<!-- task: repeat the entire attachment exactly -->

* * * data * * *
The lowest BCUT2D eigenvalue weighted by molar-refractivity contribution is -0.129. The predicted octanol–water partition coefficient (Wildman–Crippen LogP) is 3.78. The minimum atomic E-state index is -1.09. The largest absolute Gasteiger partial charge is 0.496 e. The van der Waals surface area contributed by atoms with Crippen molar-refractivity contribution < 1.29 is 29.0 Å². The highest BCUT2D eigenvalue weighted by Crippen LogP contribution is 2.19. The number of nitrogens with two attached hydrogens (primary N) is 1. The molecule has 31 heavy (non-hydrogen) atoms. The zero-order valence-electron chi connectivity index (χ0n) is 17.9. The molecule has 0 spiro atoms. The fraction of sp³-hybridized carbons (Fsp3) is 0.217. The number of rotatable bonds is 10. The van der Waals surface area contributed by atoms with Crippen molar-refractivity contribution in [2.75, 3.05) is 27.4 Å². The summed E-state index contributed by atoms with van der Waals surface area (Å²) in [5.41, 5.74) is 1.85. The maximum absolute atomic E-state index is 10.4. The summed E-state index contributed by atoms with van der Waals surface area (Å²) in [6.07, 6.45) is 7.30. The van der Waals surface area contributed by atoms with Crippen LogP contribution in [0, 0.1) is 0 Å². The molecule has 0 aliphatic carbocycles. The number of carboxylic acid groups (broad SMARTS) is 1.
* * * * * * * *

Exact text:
The lowest BCUT2D eigenvalue weighted by molar-refractivity contribution is -0.129. The predicted octanol–water partition coefficient (Wildman–Crippen LogP) is 3.78. The minimum atomic E-state index is -1.09. The largest absolute Gasteiger partial charge is 0.496 e. The van der Waals surface area contributed by atoms with Crippen molar-refractivity contribution < 1.29 is 29.0 Å². The highest BCUT2D eigenvalue weighted by Crippen LogP contribution is 2.19. The number of nitrogens with two attached hydrogens (primary N) is 1. The molecule has 31 heavy (non-hydrogen) atoms. The zero-order valence-electron chi connectivity index (χ0n) is 17.9. The molecule has 0 spiro atoms. The fraction of sp³-hybridized carbons (Fsp3) is 0.217. The number of rotatable bonds is 10. The van der Waals surface area contributed by atoms with Crippen molar-refractivity contribution in [2.75, 3.05) is 27.4 Å². The summed E-state index contributed by atoms with van der Waals surface area (Å²) in [5.41, 5.74) is 1.85. The maximum absolute atomic E-state index is 10.4. The summed E-state index contributed by atoms with van der Waals surface area (Å²) in [6.07, 6.45) is 7.30. The van der Waals surface area contributed by atoms with Crippen LogP contribution in [0, 0.1) is 0 Å². The molecule has 0 aliphatic carbocycles. The number of carboxylic acid groups (broad SMARTS) is 1.